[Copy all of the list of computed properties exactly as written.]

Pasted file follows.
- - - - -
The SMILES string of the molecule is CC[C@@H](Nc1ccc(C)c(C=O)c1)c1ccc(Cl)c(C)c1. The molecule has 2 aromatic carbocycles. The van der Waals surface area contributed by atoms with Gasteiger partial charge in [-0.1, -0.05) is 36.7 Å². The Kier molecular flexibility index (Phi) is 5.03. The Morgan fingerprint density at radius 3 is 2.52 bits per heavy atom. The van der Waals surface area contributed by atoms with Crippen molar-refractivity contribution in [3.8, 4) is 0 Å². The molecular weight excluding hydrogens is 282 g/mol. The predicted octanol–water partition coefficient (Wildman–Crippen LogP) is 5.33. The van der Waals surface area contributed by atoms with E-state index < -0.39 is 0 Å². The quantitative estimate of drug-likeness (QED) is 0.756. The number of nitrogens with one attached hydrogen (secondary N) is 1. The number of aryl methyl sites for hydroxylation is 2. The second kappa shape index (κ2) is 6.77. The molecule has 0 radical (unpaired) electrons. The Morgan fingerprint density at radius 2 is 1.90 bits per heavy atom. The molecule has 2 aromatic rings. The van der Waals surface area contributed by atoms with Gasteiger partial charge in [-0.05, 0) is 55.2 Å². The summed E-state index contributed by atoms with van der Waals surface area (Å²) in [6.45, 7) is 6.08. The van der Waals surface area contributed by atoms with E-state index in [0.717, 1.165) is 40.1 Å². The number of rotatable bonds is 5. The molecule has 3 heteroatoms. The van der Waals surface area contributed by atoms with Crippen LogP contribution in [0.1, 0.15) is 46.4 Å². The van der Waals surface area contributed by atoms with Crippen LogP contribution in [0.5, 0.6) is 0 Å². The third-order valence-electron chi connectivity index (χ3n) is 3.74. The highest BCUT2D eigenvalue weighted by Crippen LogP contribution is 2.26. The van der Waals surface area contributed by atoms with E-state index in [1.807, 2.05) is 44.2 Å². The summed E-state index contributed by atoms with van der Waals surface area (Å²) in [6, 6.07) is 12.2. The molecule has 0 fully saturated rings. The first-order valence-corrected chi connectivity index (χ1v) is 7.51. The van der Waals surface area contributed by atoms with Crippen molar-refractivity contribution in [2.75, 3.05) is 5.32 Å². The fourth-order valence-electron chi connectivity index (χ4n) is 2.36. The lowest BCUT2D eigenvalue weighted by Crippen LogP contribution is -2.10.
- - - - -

The SMILES string of the molecule is CC[C@@H](Nc1ccc(C)c(C=O)c1)c1ccc(Cl)c(C)c1. The molecule has 2 aromatic carbocycles. The van der Waals surface area contributed by atoms with Gasteiger partial charge in [-0.1, -0.05) is 36.7 Å². The Kier molecular flexibility index (Phi) is 5.03. The Morgan fingerprint density at radius 3 is 2.52 bits per heavy atom. The van der Waals surface area contributed by atoms with Crippen molar-refractivity contribution in [3.8, 4) is 0 Å². The molecular weight excluding hydrogens is 282 g/mol. The predicted octanol–water partition coefficient (Wildman–Crippen LogP) is 5.33. The van der Waals surface area contributed by atoms with E-state index < -0.39 is 0 Å². The quantitative estimate of drug-likeness (QED) is 0.756. The number of nitrogens with one attached hydrogen (secondary N) is 1. The number of aryl methyl sites for hydroxylation is 2. The second kappa shape index (κ2) is 6.77. The molecule has 0 radical (unpaired) electrons. The Morgan fingerprint density at radius 2 is 1.90 bits per heavy atom. The molecule has 2 aromatic rings. The van der Waals surface area contributed by atoms with Gasteiger partial charge in [-0.05, 0) is 55.2 Å². The summed E-state index contributed by atoms with van der Waals surface area (Å²) in [6.45, 7) is 6.08. The van der Waals surface area contributed by atoms with E-state index in [0.717, 1.165) is 40.1 Å². The number of rotatable bonds is 5. The molecule has 3 heteroatoms. The van der Waals surface area contributed by atoms with Crippen LogP contribution in [0.1, 0.15) is 46.4 Å². The van der Waals surface area contributed by atoms with Crippen LogP contribution in [0.5, 0.6) is 0 Å². The third-order valence-electron chi connectivity index (χ3n) is 3.74. The highest BCUT2D eigenvalue weighted by Crippen LogP contribution is 2.26. The van der Waals surface area contributed by atoms with E-state index in [1.807, 2.05) is 44.2 Å². The summed E-state index contributed by atoms with van der Waals surface area (Å²) in [6, 6.07) is 12.2. The molecule has 0 fully saturated rings. The first-order valence-corrected chi connectivity index (χ1v) is 7.51. The van der Waals surface area contributed by atoms with Crippen molar-refractivity contribution in [2.75, 3.05) is 5.32 Å². The fourth-order valence-electron chi connectivity index (χ4n) is 2.36. The lowest BCUT2D eigenvalue weighted by Crippen LogP contribution is -2.10.